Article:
Secret US nuclear base hidden in Greenland icecap to be revealed thanks to global warming

Experts believe tons of carcinogenic chemicals could be released into sea

Gabriel Samuels
Wednesday 28 September 2016 11:41 BST
Global warming over the next few decades is likely to lead to the leaking of waste from the former nuclear base
Global warming over the next few decades is likely to lead to the leaking of waste from the former nuclear base (Getty Images)

A secret abandoned nuclear base is likely to be revealed by the melting of a large icecap in Greenland due to global warming, experts have warned.

Toxic waste is expected to leak into the sea if the ice continues to melt around Camp Century, a research facility decommissioned by the US military at the height of the Cold War in 1967.

The base became home to the world’s first mobile nuclear generator when it opened its doors to 200 soldiers in 1959, and included a 3km network of tunnels buried within the icecap.

However even the government of Denmark - which owned the site at the time - was not informed of the true purpose of the facility: Project Iceworm, which aimed to fire nuclear missiles through the ice tunnels at countries in the Soviet Union.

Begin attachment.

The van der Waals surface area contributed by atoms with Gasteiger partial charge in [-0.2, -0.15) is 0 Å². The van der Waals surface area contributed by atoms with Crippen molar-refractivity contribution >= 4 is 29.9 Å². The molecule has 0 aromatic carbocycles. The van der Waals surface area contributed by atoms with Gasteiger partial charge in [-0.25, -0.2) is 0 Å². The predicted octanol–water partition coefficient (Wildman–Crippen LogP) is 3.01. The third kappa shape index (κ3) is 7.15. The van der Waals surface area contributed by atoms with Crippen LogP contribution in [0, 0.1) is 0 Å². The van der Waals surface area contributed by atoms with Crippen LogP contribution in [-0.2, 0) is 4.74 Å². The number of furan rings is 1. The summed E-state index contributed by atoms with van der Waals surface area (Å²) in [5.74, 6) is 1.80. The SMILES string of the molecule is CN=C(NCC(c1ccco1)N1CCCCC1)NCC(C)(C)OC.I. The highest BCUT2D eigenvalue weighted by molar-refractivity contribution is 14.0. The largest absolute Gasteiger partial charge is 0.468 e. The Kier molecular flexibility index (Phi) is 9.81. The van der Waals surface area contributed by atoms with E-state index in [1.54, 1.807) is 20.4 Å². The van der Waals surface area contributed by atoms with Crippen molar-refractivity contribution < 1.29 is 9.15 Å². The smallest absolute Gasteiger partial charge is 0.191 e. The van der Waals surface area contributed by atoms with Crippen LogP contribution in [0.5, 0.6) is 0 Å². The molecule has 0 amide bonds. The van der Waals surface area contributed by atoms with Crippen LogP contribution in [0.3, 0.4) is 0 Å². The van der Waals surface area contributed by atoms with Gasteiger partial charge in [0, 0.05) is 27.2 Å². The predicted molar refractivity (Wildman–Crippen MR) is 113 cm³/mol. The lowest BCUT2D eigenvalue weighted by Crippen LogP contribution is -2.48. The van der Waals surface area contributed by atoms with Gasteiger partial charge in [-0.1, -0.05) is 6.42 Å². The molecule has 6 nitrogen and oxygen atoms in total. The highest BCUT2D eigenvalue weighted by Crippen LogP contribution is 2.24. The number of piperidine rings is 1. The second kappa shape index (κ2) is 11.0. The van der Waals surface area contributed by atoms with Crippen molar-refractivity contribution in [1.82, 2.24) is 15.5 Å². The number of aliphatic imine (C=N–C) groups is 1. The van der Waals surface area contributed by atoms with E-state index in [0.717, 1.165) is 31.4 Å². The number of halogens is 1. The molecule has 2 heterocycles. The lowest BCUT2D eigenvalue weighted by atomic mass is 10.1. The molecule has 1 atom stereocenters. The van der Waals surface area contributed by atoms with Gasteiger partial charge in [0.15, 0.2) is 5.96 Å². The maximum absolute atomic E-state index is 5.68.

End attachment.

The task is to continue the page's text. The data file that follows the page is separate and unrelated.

The US military hatched a secret plan to build a vast network of tunnels out from Camp Century, which would house 600 missiles capable of attacking Moscow at a moment’s notice, according to the Guardian.

Project Iceworm was abandoned due to the instability of the ice, and Camp Century subsequently closed down - but approximately 9,200 tons of chemical waste is thought to remain under the ice to this day.

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Researchers believe “tons” of polychlorinated biphenyls (PCBs), which cause cancer in humans, could be released into the water surrounding the facility.

The waste is buried beneath ice 35 metres thick, but a study in the journal Geophysical Research Letters suggests global warming could cause the complete melting of the ice within 75 years.

The study claims the secreted waste could become a source of tension between the US, Greenland and Denmark and poses a “multinational, multi-generational” problem.

In response, the Pentagon has said the US government will “work with the Danish government and the Greenland authorities to settle questions of mutual security”.

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